Angie: “Just GO — they’re going to kill ME and rape YOU!”


The final leg of the race takes place in ‘the greater Los Angeles area,’ otherwise known as the place where you can’t get anywhere in rush hour. Were I to become religious, I would first offer prayers for our commuters, who must slug out utter misery on those roads. The fake cops skirt down the margin lane but are stopped by a man whose wife is delivering a baby. Daredevil Gibson is suddenly inspired to do a Diamonds Are Forever- style stunt, driving his yellow Camaro up on one set of side wheels. The Ferrari and the Cobra finally dodge the freeway traffic by heading into the L.A. Riverbed, the concrete-lined water control channels where the giant ants live.


The Gumball Rally was one of those road epic favorites that I heard people returning to when it played as a perennial second feature. At 107 minutes it goes on a little long for this viewer, but I can’t see anything that wants to be thrown out. To finish, let me praise the producers’ choice of supporting players, which really adds to the fun. Besides the engaging Tricia O’Neil, just off the top of my head I admired Steven Keats’ even playing, and John Durren’s straight man act opposite the wild dog Gary Busey. Med Florey, a guy you’d recognize immediately, has a field day playing a gullible policeman, apparently doing a Henry Fonda vocal impression. Veterans J. Pat O’Malley and Vaughn Taylor are mostly there for age contrast, providing needed moments of calm. We’re told it was Taylor’s last role; he’d been going strong since the 1940s.


The Warner Archive Collection Blu-ray of The Gumball Rally looks far better than the broadcast TV prints I remember seeing, with the wide Panavision image revealing an impressive visual precision in a film that’s at least 60% moving shots. I’m sure (or, I hope) that speeds were cheated here and there but the visuals never show an action mismatch between shots. I realize that we see little continuity crossing the U.S., as mountainous and arid regions seem to pop up in New Jersey or Pennsylvania. But I liked that the Manhattan restaurant where the Gumballs gather is right across from the Roseland ballroom. And somebody was able to clear some serious Manhattan thoroughfares, as those cars are really howling in some shots.

Frankly, today’s billion-dollar nonsense like the Fast and Furious series have ruined movies about fast cars, as special effects have enabled vehicles to do anything a hyperactive tot can imagine with Hot Wheels toy cars. CGI movies that had to go ‘extreme’ to compete have killed off the stunt action movie as well. When a semi-truck tractor could smash through a concrete bridge rail, fall twenty feet into a concrete flood canal and keep going in Terminator 2, suspension of disbelief is no longer possible. Gumball stretches things for comedy effect, but what we see is more or less what happened in front of a camera. When the stunts get particularly hairy, we feel like clapping. They say that the whole cast did their own driving, which I believe is true much of the time.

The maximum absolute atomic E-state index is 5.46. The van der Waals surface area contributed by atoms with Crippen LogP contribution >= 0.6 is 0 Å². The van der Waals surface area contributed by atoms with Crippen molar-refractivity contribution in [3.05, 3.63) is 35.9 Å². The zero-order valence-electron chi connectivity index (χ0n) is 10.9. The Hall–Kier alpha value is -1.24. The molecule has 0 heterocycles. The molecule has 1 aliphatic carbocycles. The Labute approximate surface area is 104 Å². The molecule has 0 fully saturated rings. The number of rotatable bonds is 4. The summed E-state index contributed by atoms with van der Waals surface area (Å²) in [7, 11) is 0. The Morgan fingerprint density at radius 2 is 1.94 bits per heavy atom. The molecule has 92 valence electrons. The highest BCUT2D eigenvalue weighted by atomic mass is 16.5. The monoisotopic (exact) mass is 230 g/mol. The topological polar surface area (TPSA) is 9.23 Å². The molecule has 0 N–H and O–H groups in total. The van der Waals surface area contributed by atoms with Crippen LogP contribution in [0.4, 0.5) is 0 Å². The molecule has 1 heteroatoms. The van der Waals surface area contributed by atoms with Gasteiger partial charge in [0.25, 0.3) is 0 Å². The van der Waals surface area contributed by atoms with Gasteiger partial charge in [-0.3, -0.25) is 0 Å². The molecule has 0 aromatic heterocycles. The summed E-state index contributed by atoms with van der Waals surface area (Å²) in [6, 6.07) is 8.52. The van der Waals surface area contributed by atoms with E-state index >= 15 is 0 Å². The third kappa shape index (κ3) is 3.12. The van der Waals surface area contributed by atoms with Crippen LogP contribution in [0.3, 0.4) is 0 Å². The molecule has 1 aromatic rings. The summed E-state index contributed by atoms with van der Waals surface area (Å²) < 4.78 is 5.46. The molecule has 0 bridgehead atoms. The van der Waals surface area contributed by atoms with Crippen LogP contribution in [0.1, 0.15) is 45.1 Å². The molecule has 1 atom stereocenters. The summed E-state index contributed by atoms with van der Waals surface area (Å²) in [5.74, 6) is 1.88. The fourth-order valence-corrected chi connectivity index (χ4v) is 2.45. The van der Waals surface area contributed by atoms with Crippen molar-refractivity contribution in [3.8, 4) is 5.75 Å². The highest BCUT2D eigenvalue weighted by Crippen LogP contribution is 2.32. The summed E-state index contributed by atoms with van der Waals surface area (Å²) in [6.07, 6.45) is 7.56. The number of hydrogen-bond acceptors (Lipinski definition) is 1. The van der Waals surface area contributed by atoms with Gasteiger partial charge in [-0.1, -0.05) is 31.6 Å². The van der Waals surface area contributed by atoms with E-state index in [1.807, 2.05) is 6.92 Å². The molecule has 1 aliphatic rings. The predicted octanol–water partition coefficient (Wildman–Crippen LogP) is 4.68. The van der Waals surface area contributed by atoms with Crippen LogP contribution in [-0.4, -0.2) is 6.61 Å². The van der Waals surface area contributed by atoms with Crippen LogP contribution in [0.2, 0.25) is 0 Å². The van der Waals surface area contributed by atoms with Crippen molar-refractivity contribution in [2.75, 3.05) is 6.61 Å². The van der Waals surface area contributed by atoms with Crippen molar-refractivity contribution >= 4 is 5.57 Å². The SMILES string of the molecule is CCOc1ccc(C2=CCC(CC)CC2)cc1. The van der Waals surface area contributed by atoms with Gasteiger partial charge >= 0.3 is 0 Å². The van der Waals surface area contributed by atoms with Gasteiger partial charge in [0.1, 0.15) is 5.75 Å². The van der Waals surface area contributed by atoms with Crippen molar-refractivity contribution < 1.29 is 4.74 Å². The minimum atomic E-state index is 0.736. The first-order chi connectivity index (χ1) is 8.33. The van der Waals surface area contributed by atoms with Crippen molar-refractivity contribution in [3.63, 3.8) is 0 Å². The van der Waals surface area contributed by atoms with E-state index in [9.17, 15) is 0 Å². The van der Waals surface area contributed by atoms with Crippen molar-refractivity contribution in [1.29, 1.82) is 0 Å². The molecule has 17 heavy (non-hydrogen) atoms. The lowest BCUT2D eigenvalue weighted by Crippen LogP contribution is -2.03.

The only extra is an original trailer that does what it needs to do, make the film look like fun. The feature has the usual accoutrements of a PG comedy from 1976 — no nudity but lots of ‘interest’ in female anatomy; a bare butt, and some tame four-letter words. The Warner Archive is choosing terrific titles to take the jump to Blu-ray — not enough classic films but plenty of popular titles that their bean counters can prove will sell. Last month’s The Accidental Tourist was heaven sent, and next up is a marvelous favorite that nobody understood when new, Joe versus the Volcano.

The Gumball Rally
rates:Movie: Good
Video: Excellent
Sound: Excellent
Supplements: Trailer
Deaf and Hearing Impaired Friendly? YES; Subtitles:
English (feature only)
Packaging: Keep case
Reviewed: June 1, 2017

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About Glenn Erickson

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Glenn Erickson left a small town for UCLA film school, where his spooky student movie about a haunted window landed him a job on the CLOSE ENCOUNTERS effects crew. He’s a writer and a film editor experienced in features, TV commercials, Cannon movie trailers, special montages and disc docus. But he’s most proud of finding the lost ending for a famous film noir, that few people knew was missing. Glenn is grateful for Trailers From Hell’s generous offer of a guest reviewing haven for CineSavant.